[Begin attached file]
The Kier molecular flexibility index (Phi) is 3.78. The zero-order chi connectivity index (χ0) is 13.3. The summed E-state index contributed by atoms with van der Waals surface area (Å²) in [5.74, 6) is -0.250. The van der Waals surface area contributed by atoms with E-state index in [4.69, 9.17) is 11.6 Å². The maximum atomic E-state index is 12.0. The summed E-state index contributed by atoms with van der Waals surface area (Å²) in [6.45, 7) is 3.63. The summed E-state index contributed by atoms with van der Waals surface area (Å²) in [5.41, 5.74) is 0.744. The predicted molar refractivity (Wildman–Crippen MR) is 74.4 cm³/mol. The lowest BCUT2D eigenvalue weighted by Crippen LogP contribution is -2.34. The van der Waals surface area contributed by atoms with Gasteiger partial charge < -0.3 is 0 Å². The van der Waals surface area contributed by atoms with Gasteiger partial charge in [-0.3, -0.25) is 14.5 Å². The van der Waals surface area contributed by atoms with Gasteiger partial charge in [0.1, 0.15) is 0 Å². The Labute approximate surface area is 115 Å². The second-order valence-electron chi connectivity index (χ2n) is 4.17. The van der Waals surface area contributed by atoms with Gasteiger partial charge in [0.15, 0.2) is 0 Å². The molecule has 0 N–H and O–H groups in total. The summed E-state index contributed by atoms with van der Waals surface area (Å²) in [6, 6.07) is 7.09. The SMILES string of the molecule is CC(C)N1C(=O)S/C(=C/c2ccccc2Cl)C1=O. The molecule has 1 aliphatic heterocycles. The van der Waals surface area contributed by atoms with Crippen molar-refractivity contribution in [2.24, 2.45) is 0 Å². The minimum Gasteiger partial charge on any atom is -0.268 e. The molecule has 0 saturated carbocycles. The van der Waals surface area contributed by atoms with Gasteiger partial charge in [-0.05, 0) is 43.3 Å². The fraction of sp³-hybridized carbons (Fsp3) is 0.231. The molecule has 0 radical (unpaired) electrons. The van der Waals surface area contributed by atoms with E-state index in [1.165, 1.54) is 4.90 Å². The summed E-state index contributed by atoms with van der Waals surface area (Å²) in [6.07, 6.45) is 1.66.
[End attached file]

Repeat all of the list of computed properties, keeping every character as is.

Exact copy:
The Kier molecular flexibility index (Phi) is 3.78. The zero-order chi connectivity index (χ0) is 13.3. The summed E-state index contributed by atoms with van der Waals surface area (Å²) in [5.74, 6) is -0.250. The van der Waals surface area contributed by atoms with E-state index in [4.69, 9.17) is 11.6 Å². The maximum atomic E-state index is 12.0. The summed E-state index contributed by atoms with van der Waals surface area (Å²) in [6.45, 7) is 3.63. The summed E-state index contributed by atoms with van der Waals surface area (Å²) in [5.41, 5.74) is 0.744. The predicted molar refractivity (Wildman–Crippen MR) is 74.4 cm³/mol. The lowest BCUT2D eigenvalue weighted by Crippen LogP contribution is -2.34. The van der Waals surface area contributed by atoms with Gasteiger partial charge < -0.3 is 0 Å². The van der Waals surface area contributed by atoms with Gasteiger partial charge in [-0.3, -0.25) is 14.5 Å². The van der Waals surface area contributed by atoms with Gasteiger partial charge in [0.1, 0.15) is 0 Å². The Labute approximate surface area is 115 Å². The second-order valence-electron chi connectivity index (χ2n) is 4.17. The van der Waals surface area contributed by atoms with Gasteiger partial charge in [0.15, 0.2) is 0 Å². The molecule has 0 N–H and O–H groups in total. The summed E-state index contributed by atoms with van der Waals surface area (Å²) in [6, 6.07) is 7.09. The SMILES string of the molecule is CC(C)N1C(=O)S/C(=C/c2ccccc2Cl)C1=O. The molecule has 1 aliphatic heterocycles. The van der Waals surface area contributed by atoms with Crippen molar-refractivity contribution in [2.24, 2.45) is 0 Å². The minimum Gasteiger partial charge on any atom is -0.268 e. The molecule has 0 saturated carbocycles. The van der Waals surface area contributed by atoms with Gasteiger partial charge in [-0.05, 0) is 43.3 Å². The fraction of sp³-hybridized carbons (Fsp3) is 0.231. The molecule has 0 radical (unpaired) electrons. The van der Waals surface area contributed by atoms with E-state index in [1.165, 1.54) is 4.90 Å². The summed E-state index contributed by atoms with van der Waals surface area (Å²) in [6.07, 6.45) is 1.66.